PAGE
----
This is a funny, touching and warm hearted film from director Richard Curtis, who previously directed Four Weddings and a Funeral and Bridget Jones’s Diary, neither of which I was too struck on but I really enjoyed About Time. That I wasn’t keen on those previous films is no reflection on Curtis, who I recognise as a talented director, they just didn’t happen t be films in my favoured style; About Time is.
Although time travel is important to the story the film is not about that, the time travel scenes being over almost in the blink of an eye, About Time is essentially a human tale of life, love and loss and how these things might change for good or ill as a consequence of time travel.
Two of the actors in lead roles were previously unknown to me or, more accurately, one, Dromhnall Gleeson who played Tim, was unknown and the other, Rachel McAdams who played Mary, I had heard of but not seen act before. Both handled their parts with a deft touch that made their characters’ believable. Tim’s dad, was played by the experienced, talented and well know Bill Nighy and Mum by the often underrated Lindsay Duncan, who might be remembered for her starring role in the 1999 tv series penned by Stephen Poliakoff, Shooting The Past.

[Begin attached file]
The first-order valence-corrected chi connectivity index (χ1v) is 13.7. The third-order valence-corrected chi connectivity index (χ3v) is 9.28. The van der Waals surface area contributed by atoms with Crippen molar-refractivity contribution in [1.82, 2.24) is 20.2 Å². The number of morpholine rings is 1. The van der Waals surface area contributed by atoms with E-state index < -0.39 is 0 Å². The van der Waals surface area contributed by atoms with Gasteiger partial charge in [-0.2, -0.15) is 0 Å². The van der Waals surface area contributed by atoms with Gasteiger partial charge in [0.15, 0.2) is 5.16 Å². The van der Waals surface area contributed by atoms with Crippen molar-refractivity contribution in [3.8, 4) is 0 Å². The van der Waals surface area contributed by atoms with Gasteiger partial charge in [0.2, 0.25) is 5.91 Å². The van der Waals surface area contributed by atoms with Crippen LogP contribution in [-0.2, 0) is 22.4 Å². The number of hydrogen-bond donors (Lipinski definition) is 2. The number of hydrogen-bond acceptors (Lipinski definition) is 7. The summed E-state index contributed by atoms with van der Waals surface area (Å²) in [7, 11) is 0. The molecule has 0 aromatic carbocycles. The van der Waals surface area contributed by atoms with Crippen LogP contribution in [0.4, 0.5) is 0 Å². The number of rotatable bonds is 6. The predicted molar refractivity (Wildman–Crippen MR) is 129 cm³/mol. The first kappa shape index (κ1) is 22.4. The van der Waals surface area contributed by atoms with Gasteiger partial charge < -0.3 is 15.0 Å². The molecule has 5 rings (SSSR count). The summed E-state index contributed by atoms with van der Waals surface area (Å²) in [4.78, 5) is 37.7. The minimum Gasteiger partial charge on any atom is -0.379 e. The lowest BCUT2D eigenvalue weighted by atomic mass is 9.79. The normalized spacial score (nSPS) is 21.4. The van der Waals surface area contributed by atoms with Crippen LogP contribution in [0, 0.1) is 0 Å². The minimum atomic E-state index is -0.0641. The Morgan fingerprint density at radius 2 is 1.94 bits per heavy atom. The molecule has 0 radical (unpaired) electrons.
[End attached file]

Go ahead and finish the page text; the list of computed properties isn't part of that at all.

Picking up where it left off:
When he reaches the age of 21, Tim Lake is let into a secret by his dad. It is not exactly a family secret, as the women of the family don’t know; the men of the family can travel through time but only into their past. The time traveller cannot change history but is able to affect events in their own past. This talent, or possibly curse depending on your point of view comes with certain rules at least one of which dad forgets to tell Tim about and I’m not going to say here for fear of spoiling the film if you have not seen it. Suffice it to say that some things cannot be achieved by time travel and there are inherent dangers too.
This is a fine movie that I thoroughly enjoyed, although it might not appeal quite so much to fans of Doctor Who, or H G Wells styles of time travel science fiction.